Where Would Caribbean-Americans Sit in President Obama’s New Cabinet?

Tony Best (New York Carib News) asks, “What’s in store for the offspring of Caribbean immigrants as U.S. President Barack Obama considers assembling his cabinet or making key judicial and other appointments during his second term in the White House? [. . .] As the President reshapes his team, he says, at least “two prominent public officials of Caribbean ancestry are already being mentioned, one to stay and the other to move up.”

The first is Susan Rice, the U.S. Permanent Representative to the United Nations and a person with Jamaican roots. She is being mentioned as a possible Secretary of State to succeed Hillary Clinton, who has made it clear she plans to leave. What may stand in Rice’s way is opposition from Republicans, who have targeted her over the terrorist attack in Libya where the U.S. Ambassador was killed in Benghazi in September. She was accused by Romney and others of misleading the American people in the initial accounts of what took place in Libya, a report which turned out to be partially inaccurate.

Should Rice be selected for the State Department, she would be the second person of Caribbean ancestry to occupy that position as America’s foreign policy czar. The first was General Colin Powell, the son of Jamaican parents, who served during George Bush’s first term, beginning in 2001. But Rice’s main rival for the job is likely to be Massachusetts Senator John Kerry, who may be passed over because senior officials of the President’s party are worried that if he vacates his Senate seat the door would be open to hard-fought special election fight by the Republicans.

Next is Eric Holder, the highly regarded Attorney-General, who has been given top marks by civil libertarians and other for bringing a record number of civil rights cases in federal courts against individuals and institutions which violated the constitutional rights of people of color. Holder, the son of Barbadian parents, is the first Black to head the Justice Department. Like Rice, he was targeted by the Republicans but he too weathered the political storm stirred up on Capitol Hill because of Justice Department actions in Mexico. Earlier, he was said to be eager to leave the job, but White House officials now expect him to stay on, at least for another two to three years to complete some unfinished business. Holder, a close friend of the President made himself popular among Democrats in Pennsylvania, Florida and other states for successfully challenging attempts by the Republicans to suppress the Black and Hispanic vote.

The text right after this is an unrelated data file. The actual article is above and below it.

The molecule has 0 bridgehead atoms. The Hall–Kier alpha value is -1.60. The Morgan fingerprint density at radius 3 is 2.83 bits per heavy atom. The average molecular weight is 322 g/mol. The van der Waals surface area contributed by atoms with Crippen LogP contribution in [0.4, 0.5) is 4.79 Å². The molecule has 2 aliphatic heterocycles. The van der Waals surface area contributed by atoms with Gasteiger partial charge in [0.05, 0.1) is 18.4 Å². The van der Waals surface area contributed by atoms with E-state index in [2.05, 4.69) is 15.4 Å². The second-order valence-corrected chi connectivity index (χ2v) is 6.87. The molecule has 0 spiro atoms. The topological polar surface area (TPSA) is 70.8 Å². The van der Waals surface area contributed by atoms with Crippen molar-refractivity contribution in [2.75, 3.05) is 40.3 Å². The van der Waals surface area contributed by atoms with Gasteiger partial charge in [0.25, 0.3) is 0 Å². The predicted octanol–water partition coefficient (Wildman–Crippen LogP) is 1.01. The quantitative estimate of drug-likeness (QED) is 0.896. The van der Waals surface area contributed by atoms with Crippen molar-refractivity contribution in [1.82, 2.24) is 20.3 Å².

Should the Bajan -American, who was born and raised in New York leave the Justice Department, the front runner for his position would be Janet Napolitano, the Homeland Security Secretary. During the past four years, Holder went to court and successfully battled Republican inspired restrictive state laws designed to intimidate and deport undocumented immigrants in in Arizona and elsewhere.

The nation’s top court is another area where the child of a West Indian can go to Washington. California’s Attorney-General, Mala Harris, 48, is being mentioned as a possible replacement for Justice Ruth Bader Ginsburg should she retire. Harris, whose father is a Jamaican-American and whose mother is a native-American Indian is being hailed as an innovative crime fighter. And if nominated for a Supreme Court vacancy, she can expect to face a vigorous challenge from the Republicans who would complain about her liberal political record. Court observers and legal luminaries say Harris would make an excellent candidate because of her knowledge of the law and the fact that she would be the first Black woman chosen to sit on the court. [. . .] The conservatives would dread Harris’ presence on the court because she would strengthen its liberal wing, populated by justices Sonia Sotomayor and Elena Kagan, both of whom were nominated by Obama. [. . .]

For full article, see http://www.nycaribnews.com/news.php?viewStory=2950

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